But for Afghans – 99.7% are Muslims, praying five times a day – their relationship with Allah is of paramount importance, perhaps never more so than now.

“I pray for God to help me,” Ahmad, 26, said. “To solve problems.”

He is angry at the circumstances that have divided his family, left his parents behind and, due to his father’s military ties, in danger of retaliation from the Taliban.

But “there is no anger against God,” he said. He is grateful that despite decades of war and a perilous evacuation, “I am still alive”.

The largest resettlement since the end of the Vietnam War continues to unfold across the United States, with the Philadelphia area playing a pivotal role in receiving Afghan evacuees – and government and military officials recognizing the importance of Muslim religious belief in this effort.

At Philadelphia International Airport, which has received more than 30,000 evacuees as the main national landing center, a section of the reception area has been designated specifically for prayer.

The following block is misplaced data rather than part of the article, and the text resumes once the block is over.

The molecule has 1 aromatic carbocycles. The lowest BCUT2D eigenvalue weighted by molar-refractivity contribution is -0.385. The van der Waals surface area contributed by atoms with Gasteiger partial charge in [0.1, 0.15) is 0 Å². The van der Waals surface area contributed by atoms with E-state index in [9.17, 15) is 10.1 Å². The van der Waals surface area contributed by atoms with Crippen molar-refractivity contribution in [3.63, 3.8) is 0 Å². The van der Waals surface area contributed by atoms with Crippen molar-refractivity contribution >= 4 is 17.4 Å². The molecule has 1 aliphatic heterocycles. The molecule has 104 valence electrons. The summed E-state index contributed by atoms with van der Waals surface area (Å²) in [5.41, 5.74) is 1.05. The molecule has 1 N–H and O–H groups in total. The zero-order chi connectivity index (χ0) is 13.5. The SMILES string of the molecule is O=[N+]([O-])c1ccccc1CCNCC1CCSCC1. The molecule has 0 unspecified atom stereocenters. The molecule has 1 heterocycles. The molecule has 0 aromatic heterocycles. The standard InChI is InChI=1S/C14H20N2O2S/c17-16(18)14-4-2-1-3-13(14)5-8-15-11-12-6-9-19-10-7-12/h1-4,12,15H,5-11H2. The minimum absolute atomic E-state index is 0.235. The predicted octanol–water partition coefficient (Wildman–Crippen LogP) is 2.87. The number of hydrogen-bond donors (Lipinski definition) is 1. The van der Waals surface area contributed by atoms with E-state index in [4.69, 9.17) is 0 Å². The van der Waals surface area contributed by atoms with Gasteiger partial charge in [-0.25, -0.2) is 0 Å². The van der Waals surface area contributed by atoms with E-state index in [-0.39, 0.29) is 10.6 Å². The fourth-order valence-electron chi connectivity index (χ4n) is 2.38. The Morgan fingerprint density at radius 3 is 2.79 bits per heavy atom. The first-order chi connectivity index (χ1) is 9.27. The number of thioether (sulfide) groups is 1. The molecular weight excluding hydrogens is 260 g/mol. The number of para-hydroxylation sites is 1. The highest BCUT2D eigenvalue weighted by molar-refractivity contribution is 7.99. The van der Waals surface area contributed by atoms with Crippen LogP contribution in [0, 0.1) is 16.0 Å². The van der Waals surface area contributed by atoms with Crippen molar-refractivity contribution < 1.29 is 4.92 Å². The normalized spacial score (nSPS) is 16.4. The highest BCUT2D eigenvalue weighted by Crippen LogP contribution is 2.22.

It’s the same at Joint Base McGuire-Dix-Lakehurst in South Jersey, one of the military installations that provides temporary housing for evacuees awaiting relocation. Two large tents have been erected to serve as mosques for men and women in the “Liberty Village”, which currently hosts 6,100 of the approximately 9,000 evacuees on US bases.

Prayer rugs and Qurans continue to be regular requests on the wish lists of families and resettlement agencies.

“Afghans, their history of faith is strong,” said Mullah Mohammad Yunas Saleh, who has long led prayers at Masjid Omar Al-Farook in East Frankford. “They never gave up their faith no matter what happened in Afghanistan.”